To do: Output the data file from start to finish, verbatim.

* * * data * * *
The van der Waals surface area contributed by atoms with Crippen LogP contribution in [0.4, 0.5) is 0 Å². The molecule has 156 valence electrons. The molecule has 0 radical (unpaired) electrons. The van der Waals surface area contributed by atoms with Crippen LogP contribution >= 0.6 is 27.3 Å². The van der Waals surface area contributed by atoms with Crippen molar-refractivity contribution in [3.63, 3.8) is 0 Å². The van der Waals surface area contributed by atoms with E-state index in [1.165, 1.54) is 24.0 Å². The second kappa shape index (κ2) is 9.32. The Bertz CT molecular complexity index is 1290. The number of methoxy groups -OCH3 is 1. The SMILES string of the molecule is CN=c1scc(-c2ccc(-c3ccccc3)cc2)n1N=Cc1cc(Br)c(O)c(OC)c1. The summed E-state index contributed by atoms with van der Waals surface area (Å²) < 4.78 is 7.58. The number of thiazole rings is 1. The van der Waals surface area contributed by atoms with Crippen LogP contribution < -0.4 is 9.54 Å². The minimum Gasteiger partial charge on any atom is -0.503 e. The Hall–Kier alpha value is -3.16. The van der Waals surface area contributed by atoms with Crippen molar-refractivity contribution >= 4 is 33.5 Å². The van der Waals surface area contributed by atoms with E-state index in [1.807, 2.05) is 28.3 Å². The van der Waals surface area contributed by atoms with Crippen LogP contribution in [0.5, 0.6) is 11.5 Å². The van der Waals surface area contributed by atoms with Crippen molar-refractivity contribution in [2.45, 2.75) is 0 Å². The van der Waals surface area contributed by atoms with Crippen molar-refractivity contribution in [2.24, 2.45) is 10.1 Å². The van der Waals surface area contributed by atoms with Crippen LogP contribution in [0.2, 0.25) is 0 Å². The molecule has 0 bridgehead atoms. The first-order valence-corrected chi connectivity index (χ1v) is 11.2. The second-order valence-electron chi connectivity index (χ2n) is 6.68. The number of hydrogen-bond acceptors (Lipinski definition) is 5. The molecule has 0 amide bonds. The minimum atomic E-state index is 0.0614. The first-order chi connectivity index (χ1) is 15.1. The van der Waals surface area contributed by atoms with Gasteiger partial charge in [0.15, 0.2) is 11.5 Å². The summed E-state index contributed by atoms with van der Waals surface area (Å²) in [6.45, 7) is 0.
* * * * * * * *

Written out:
The van der Waals surface area contributed by atoms with Crippen LogP contribution in [0.4, 0.5) is 0 Å². The molecule has 156 valence electrons. The molecule has 0 radical (unpaired) electrons. The van der Waals surface area contributed by atoms with Crippen LogP contribution >= 0.6 is 27.3 Å². The van der Waals surface area contributed by atoms with Crippen molar-refractivity contribution in [3.63, 3.8) is 0 Å². The van der Waals surface area contributed by atoms with E-state index in [1.165, 1.54) is 24.0 Å². The second kappa shape index (κ2) is 9.32. The Bertz CT molecular complexity index is 1290. The number of methoxy groups -OCH3 is 1. The SMILES string of the molecule is CN=c1scc(-c2ccc(-c3ccccc3)cc2)n1N=Cc1cc(Br)c(O)c(OC)c1. The summed E-state index contributed by atoms with van der Waals surface area (Å²) < 4.78 is 7.58. The number of thiazole rings is 1. The van der Waals surface area contributed by atoms with Crippen LogP contribution < -0.4 is 9.54 Å². The minimum Gasteiger partial charge on any atom is -0.503 e. The Hall–Kier alpha value is -3.16. The van der Waals surface area contributed by atoms with Crippen molar-refractivity contribution >= 4 is 33.5 Å². The van der Waals surface area contributed by atoms with E-state index in [1.807, 2.05) is 28.3 Å². The van der Waals surface area contributed by atoms with Crippen LogP contribution in [0.5, 0.6) is 11.5 Å². The van der Waals surface area contributed by atoms with Crippen molar-refractivity contribution in [2.45, 2.75) is 0 Å². The van der Waals surface area contributed by atoms with Crippen molar-refractivity contribution in [2.24, 2.45) is 10.1 Å². The van der Waals surface area contributed by atoms with Crippen LogP contribution in [0.2, 0.25) is 0 Å². The molecule has 0 bridgehead atoms. The first-order valence-corrected chi connectivity index (χ1v) is 11.2. The second-order valence-electron chi connectivity index (χ2n) is 6.68. The number of hydrogen-bond acceptors (Lipinski definition) is 5. The molecule has 0 amide bonds. The minimum atomic E-state index is 0.0614. The first-order chi connectivity index (χ1) is 15.1. The van der Waals surface area contributed by atoms with Gasteiger partial charge in [0.15, 0.2) is 11.5 Å². The summed E-state index contributed by atoms with van der Waals surface area (Å²) in [6.45, 7) is 0.